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The Question that we must ask ourselves is if storytelling is so amazing why are more storytelling events not filled with sold out venues?
In today’s internet based world - community, human connection and personal narrative are highly valued and desperately needed in the United States. Modern performers who can successfully and repeatedly bring these values to the stage are loved by audiences everywhere. All of these values are part of a successful storytelling event
Inside the community of storytellers we use the word storytelling to describe what we do. I would suggest that the use of this word “Storytelling” to sell our art form to potential audiences of 1st time attendees outside of our community is both counterproductive and self-sabotaging. Successful storytelling is many things – Read more »
Reviewer Scott Shoger of Nuvo News awards 5 stars out of 5 for child audiences to the Indy Fringe Show “When Cats Could Fly…” This show by storyteller Brother Wolf will be opening three more times on Friday, Saturday and Sunday this week.
Scott Shoger of Nuvo News Writes… “Cats could fly back during Brother Wolf’s New York City childhood, a time when Roman Candles were subbed out for real ones on birthday cakes– and when sleds could fly too, right down an icy hill into eight lanes of traffic (and that’s how Wolf got his first speeding ticket, at age 9). With his ability to bring to life eccentric characters like a WWI vet and Vodou priestess, Wolf is the kind of gentle, playful, imaginative storyteller you loved to sit before, Indian-style, back in your youth.” Published in Nuvo News – Wednesday, August 24, 2011 Read more »
photo by: Simon Brooks
Yvonne Zinicola ( Rt.) with Lanes President Joanne Piazzi and President- Elect Tony Toledo
Written by Carolyn Stearns
This is part two of two of my interview of Yvonne Zinicola our Lanes Exec. Director. Now more than a year into her position we look at where we have come from and where she sees Lanes going.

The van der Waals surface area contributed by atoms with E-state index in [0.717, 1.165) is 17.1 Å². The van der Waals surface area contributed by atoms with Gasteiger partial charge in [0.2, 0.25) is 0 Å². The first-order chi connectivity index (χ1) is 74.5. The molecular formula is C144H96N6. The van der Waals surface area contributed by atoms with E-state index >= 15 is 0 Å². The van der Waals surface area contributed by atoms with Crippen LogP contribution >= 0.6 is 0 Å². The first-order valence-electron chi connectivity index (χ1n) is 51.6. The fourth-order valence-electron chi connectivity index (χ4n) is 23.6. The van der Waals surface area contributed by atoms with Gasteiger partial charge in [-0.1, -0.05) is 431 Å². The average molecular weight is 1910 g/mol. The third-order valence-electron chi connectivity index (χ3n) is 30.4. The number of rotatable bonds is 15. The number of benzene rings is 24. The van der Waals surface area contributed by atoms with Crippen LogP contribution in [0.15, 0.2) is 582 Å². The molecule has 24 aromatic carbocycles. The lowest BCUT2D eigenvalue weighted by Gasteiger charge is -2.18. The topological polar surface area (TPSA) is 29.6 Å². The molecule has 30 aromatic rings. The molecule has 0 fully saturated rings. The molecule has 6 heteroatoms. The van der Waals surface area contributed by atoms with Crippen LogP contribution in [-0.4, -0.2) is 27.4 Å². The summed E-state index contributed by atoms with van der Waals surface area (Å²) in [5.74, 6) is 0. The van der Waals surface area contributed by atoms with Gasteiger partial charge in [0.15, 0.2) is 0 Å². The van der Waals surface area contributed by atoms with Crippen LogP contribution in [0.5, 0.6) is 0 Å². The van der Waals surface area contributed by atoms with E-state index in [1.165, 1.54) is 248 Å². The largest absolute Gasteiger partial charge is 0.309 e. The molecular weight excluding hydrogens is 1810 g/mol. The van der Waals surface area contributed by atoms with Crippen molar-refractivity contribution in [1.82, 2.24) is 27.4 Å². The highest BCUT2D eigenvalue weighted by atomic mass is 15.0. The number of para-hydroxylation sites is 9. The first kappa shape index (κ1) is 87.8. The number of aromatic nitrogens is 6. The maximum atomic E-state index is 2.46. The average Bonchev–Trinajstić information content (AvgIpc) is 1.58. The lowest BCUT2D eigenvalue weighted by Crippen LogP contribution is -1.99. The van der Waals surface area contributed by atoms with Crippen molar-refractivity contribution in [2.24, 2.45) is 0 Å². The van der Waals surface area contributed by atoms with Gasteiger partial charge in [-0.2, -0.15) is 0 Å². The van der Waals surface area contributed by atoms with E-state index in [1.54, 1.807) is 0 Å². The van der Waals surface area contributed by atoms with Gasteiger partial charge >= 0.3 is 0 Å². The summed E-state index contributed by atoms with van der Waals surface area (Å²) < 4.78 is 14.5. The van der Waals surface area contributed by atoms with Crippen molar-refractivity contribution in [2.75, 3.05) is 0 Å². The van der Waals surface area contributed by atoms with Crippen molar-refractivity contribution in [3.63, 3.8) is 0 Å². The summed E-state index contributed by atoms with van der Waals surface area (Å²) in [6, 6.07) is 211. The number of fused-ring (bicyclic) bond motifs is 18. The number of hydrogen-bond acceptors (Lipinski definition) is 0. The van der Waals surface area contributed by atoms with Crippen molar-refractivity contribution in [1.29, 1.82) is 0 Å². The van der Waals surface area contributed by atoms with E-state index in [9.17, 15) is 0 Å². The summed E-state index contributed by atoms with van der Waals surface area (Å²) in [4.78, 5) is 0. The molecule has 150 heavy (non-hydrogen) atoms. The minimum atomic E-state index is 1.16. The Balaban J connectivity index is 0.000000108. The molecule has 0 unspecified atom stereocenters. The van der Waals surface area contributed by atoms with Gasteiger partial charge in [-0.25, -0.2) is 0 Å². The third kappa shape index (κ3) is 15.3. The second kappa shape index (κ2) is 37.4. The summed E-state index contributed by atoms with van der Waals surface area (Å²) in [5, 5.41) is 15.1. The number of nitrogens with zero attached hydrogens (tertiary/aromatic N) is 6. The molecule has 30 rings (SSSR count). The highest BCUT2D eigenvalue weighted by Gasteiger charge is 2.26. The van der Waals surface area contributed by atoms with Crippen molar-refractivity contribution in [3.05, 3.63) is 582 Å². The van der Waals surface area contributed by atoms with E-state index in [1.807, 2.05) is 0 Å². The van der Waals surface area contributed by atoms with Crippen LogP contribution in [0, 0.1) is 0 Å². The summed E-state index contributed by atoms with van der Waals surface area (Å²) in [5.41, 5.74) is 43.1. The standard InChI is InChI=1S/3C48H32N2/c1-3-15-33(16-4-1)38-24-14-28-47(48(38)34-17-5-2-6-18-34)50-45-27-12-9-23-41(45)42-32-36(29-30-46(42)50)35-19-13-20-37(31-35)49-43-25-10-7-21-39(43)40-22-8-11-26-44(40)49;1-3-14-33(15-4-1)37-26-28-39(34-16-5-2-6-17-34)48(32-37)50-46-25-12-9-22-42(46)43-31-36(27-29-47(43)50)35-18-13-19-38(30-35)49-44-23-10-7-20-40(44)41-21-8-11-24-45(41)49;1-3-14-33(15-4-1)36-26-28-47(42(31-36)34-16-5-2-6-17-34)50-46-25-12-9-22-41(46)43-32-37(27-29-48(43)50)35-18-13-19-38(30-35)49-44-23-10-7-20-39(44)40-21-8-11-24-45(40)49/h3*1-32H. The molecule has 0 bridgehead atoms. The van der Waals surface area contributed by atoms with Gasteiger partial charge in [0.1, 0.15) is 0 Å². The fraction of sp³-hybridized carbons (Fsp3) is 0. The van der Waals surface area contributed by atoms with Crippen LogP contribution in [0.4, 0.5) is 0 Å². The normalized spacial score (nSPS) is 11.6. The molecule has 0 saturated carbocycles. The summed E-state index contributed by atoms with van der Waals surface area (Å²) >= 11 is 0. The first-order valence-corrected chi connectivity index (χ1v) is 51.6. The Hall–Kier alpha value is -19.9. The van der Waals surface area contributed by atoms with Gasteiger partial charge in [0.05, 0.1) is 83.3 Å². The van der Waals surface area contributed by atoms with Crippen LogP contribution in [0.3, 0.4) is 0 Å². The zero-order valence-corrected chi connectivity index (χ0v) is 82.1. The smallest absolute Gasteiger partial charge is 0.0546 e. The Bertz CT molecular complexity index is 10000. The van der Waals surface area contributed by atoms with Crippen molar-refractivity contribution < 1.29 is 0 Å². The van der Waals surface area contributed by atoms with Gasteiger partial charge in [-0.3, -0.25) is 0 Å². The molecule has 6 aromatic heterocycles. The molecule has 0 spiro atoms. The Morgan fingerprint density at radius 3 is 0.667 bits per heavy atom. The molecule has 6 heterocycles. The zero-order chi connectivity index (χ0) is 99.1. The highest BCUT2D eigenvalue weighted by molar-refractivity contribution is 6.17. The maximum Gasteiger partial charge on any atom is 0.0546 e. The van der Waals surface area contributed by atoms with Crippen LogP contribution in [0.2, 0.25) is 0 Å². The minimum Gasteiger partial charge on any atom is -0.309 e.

8. What gem have you found since you began with Lanes?
I know it sounds repetitive, but our members and our volunteers are the largest gems of LANES! The sheer dedication of our board members and our volunteers from bloggers to event volunteers to others, amazing! Our members are VERY supportive of each other and travel about visiting each other’s venues. It’s a wonderful network of people.
9. Anything coming up you want to share about?
The board will be revamping the Strategic Plan before June 2012 and by then we should start to see more of the plan’s implementation for which we have been building the foundation. Truly getting into promoting storytelling is what we want to benefit the whole storytelling community.
10. New York is the next host state, how is the planning going? Read more »
Written for by Carolyn Stearns…
Part 1- An Interview With Lanes Exec. Director Yvonne Zinicola as of 3-29-2011
I requested to interview Yvonne for the blog as a way of capturing her first year and reflecting on its impact with Lanes and storytelling in the Northeast. I sent Yvonne my questions and we thought of putting out this interview prior to Sharing the Fire. My questions got Yvonne to thinking and they needed time for the answers to gel while STF day was racing forward. We decided after everyone was home from Sharing the Fire and the light had simmered to red coals it would be a good time to release the interview. I decided to post it as received in the question answer format and not try to fix something that doesn’t need fixing.